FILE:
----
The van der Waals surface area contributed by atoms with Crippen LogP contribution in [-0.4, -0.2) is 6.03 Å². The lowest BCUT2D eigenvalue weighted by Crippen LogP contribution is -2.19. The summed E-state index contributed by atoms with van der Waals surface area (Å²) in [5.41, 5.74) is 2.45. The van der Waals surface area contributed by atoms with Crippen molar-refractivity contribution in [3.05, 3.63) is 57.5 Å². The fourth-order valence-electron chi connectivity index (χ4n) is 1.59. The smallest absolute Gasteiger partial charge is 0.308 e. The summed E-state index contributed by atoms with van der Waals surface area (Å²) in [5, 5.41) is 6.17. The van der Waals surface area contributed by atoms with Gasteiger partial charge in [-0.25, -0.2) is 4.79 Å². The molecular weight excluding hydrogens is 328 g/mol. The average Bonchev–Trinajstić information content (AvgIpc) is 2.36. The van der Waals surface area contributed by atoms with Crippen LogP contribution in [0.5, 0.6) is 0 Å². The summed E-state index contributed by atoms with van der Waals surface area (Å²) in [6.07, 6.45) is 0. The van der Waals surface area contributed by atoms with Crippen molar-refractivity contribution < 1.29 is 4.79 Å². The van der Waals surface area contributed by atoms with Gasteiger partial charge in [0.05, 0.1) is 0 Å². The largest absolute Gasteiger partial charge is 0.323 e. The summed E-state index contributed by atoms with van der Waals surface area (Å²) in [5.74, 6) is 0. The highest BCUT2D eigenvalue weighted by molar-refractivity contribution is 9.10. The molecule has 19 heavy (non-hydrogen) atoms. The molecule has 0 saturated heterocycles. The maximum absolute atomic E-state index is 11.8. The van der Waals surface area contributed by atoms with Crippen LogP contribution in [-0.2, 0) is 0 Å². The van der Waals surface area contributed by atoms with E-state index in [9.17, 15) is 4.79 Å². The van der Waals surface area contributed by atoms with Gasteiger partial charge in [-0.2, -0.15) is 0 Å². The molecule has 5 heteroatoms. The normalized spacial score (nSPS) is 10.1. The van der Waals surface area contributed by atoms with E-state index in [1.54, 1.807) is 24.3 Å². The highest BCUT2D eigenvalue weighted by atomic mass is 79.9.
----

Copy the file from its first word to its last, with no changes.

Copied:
The van der Waals surface area contributed by atoms with Crippen LogP contribution in [-0.4, -0.2) is 6.03 Å². The lowest BCUT2D eigenvalue weighted by Crippen LogP contribution is -2.19. The summed E-state index contributed by atoms with van der Waals surface area (Å²) in [5.41, 5.74) is 2.45. The van der Waals surface area contributed by atoms with Crippen molar-refractivity contribution in [3.05, 3.63) is 57.5 Å². The fourth-order valence-electron chi connectivity index (χ4n) is 1.59. The smallest absolute Gasteiger partial charge is 0.308 e. The summed E-state index contributed by atoms with van der Waals surface area (Å²) in [5, 5.41) is 6.17. The van der Waals surface area contributed by atoms with Gasteiger partial charge in [-0.25, -0.2) is 4.79 Å². The molecular weight excluding hydrogens is 328 g/mol. The average Bonchev–Trinajstić information content (AvgIpc) is 2.36. The van der Waals surface area contributed by atoms with Crippen LogP contribution in [0.5, 0.6) is 0 Å². The summed E-state index contributed by atoms with van der Waals surface area (Å²) in [6.07, 6.45) is 0. The van der Waals surface area contributed by atoms with Crippen molar-refractivity contribution < 1.29 is 4.79 Å². The van der Waals surface area contributed by atoms with Gasteiger partial charge in [0.05, 0.1) is 0 Å². The largest absolute Gasteiger partial charge is 0.323 e. The summed E-state index contributed by atoms with van der Waals surface area (Å²) in [5.74, 6) is 0. The highest BCUT2D eigenvalue weighted by molar-refractivity contribution is 9.10. The molecule has 19 heavy (non-hydrogen) atoms. The molecule has 0 saturated heterocycles. The maximum absolute atomic E-state index is 11.8. The van der Waals surface area contributed by atoms with Crippen LogP contribution in [-0.2, 0) is 0 Å². The van der Waals surface area contributed by atoms with E-state index in [9.17, 15) is 4.79 Å². The van der Waals surface area contributed by atoms with Gasteiger partial charge in [-0.2, -0.15) is 0 Å². The molecule has 5 heteroatoms. The normalized spacial score (nSPS) is 10.1. The van der Waals surface area contributed by atoms with E-state index in [1.54, 1.807) is 24.3 Å². The highest BCUT2D eigenvalue weighted by atomic mass is 79.9.